How Andropov could quickly make himself look good

Among the 20th-century autocrats of the Soviet Union, the new general secretary of the Communist Party, Yuri Andropov, may prove next to Lenin to be the most intelligent. He undoubtedly is a most purposeful and unbending communist, yet his familiarity with Western values may result in a less oppressive rule.

As a native Hungarian, I am familiar with one part of his career. Andropov, appointed ambassador to Budapest in 1954, quelled the 1956 uprising. When Russian troops who had fraternized with the Hungarians did not fire on the freedom fighters, Andropov had them replaced with troops from Asia. He gained time by conducting ''negotiations'' with the head of the Hungarian government, Imre Nagy. Nagy and his defense minister were last seen when they went to sign an agreement under which an independent Hungary would not interfere with the communist party, abstain from political ties with the West, and maintain Soviet monuments and cemeteries. Later they were found dead. The freedom fighters were put down in a bloody manner by the new Soviet troops.

However, Andropov's choice of Janos Kadar for the head of the puppet government was astute. Kadar had been imprisoned and tortured by Stalin, but Andropov correctly assessed his loyalty to the Soviet Union. At the same time, Kadar has managed to get Hungary the best treatment among the satellites. After a quarter of a century, Kadar would probably win a free election.

These facts support the view that while Andropov will not make any essential compromise, he may want to improve the public image of communist government. He could begin by freeing a leading Soviet dissident - Anatoly Shcharansky.

Shcharansky's name carries considerable importance in the West. In 1973, Shcharansky, a young, very able computer expert, asked for a visa to emigrate to Israel. He was refused permission and lost his job. A year later he married a young woman who, together with her brother, had received an exit visa. The day after the wedding his wife was forced to leave the country, but with the understanding that her husband would be allowed to follow within six months. But Ana-toly's visa failed to materialize.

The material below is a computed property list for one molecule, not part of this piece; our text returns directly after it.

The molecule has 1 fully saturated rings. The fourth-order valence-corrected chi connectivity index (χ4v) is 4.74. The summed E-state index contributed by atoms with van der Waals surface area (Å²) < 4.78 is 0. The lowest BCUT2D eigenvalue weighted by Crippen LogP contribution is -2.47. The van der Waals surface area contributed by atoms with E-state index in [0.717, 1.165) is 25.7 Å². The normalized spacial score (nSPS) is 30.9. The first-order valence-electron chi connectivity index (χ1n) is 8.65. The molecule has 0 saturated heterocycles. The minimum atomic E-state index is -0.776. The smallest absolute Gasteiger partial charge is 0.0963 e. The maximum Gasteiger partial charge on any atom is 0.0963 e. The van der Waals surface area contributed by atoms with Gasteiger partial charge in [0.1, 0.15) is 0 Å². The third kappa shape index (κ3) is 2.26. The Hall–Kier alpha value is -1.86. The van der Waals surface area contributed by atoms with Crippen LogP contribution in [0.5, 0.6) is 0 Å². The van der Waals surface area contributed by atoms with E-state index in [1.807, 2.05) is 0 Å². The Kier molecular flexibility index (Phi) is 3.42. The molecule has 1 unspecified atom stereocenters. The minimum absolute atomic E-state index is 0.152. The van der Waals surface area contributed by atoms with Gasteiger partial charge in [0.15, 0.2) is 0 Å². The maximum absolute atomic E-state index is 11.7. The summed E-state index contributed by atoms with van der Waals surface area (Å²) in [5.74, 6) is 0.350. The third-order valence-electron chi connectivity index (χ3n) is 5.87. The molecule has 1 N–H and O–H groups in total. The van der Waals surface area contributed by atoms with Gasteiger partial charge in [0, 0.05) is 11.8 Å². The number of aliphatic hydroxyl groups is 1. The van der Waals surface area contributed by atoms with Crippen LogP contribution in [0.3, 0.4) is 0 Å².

In 1975, the Soviets signed the Helsinki accords on human freedoms. Shcharansky felt greatly encouraged since the resolution on the right to emigrate spoke to his problem most directly. He carried this point freely and openly both to officials in his government and to foreign correspondents. However, in the ensuing two years, he did more. He unified various groups, the Ukrainians and the Jews, for example, whose rights had been denied. Prior to his effort, these minorities had no history of cooperating to gain civil rights. This activity sealed his fate. Arrested in 1977, Shcharansky was sentenced to 13 years of forced labor in 1978.

As a prisoner, Shcharansky has been kept almost totally isolated. He spent more than half of 1981 in solitary confinement, has not been allowed to send out mail or receive visits from his mother. In late September this year, he protested his treatment with a hunger strike. This further damaged his health and has left him extremely weak. A steady stream of pleas from the West has reached the Kremlin.

Andropov's decision regarding Anatoly Shcharansky could become a most important first signal.

Communism's promise of a better future for all people has been tarnished by brutal activities in Afghanistan, the ''workers' paradise'' in Poland, the low standard of living experienced by most Soviet citizens, and by Soviet treatment of people of conscience.

As long as Shcharansky remains imprisoned, he serves as an example of the absence of freedom and dignity inside the Soviet system. As a martyr, he has the greatest possible influence throughout the world. There can be little doubt that free people everywhere would be grateful for the release of this exceptional man of courage.

An intelligent leader of the Soviet Union may realize that Shcharansky's release would also serve as a restorative of hope to those who would like to believe in the communist utopia. Clearly, saving Anatoly Shchar-ansky would be of advantage to people of every political view. We must now wait to learn more about the nature of the intelligence of the new Soviet autocrat.

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